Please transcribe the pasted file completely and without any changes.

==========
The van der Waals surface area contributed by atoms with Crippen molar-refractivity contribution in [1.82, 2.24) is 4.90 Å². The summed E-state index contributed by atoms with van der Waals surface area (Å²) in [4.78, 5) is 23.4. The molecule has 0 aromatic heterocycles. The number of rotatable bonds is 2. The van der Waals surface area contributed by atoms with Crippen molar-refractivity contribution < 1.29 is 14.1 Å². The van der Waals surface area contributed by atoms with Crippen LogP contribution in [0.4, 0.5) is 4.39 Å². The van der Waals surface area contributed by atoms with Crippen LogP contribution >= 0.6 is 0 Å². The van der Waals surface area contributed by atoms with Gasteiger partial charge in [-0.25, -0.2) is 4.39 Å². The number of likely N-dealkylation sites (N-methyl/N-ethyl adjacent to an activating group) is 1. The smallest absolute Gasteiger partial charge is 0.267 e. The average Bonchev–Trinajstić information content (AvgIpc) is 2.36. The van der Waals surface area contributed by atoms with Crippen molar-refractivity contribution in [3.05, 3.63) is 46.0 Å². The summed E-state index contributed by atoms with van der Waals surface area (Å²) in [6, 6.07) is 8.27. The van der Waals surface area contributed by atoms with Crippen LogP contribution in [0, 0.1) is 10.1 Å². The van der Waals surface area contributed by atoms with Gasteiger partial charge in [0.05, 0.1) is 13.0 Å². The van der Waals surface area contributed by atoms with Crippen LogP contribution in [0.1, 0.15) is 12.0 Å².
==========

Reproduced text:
The van der Waals surface area contributed by atoms with Crippen molar-refractivity contribution in [1.82, 2.24) is 4.90 Å². The summed E-state index contributed by atoms with van der Waals surface area (Å²) in [4.78, 5) is 23.4. The molecule has 0 aromatic heterocycles. The number of rotatable bonds is 2. The van der Waals surface area contributed by atoms with Crippen molar-refractivity contribution < 1.29 is 14.1 Å². The van der Waals surface area contributed by atoms with Crippen LogP contribution in [0.4, 0.5) is 4.39 Å². The van der Waals surface area contributed by atoms with Crippen LogP contribution >= 0.6 is 0 Å². The van der Waals surface area contributed by atoms with Gasteiger partial charge in [-0.25, -0.2) is 4.39 Å². The number of likely N-dealkylation sites (N-methyl/N-ethyl adjacent to an activating group) is 1. The smallest absolute Gasteiger partial charge is 0.267 e. The average Bonchev–Trinajstić information content (AvgIpc) is 2.36. The van der Waals surface area contributed by atoms with Crippen molar-refractivity contribution in [3.05, 3.63) is 46.0 Å². The summed E-state index contributed by atoms with van der Waals surface area (Å²) in [6, 6.07) is 8.27. The van der Waals surface area contributed by atoms with Crippen LogP contribution in [0, 0.1) is 10.1 Å². The van der Waals surface area contributed by atoms with Gasteiger partial charge in [0.05, 0.1) is 13.0 Å². The van der Waals surface area contributed by atoms with Crippen LogP contribution in [0.1, 0.15) is 12.0 Å².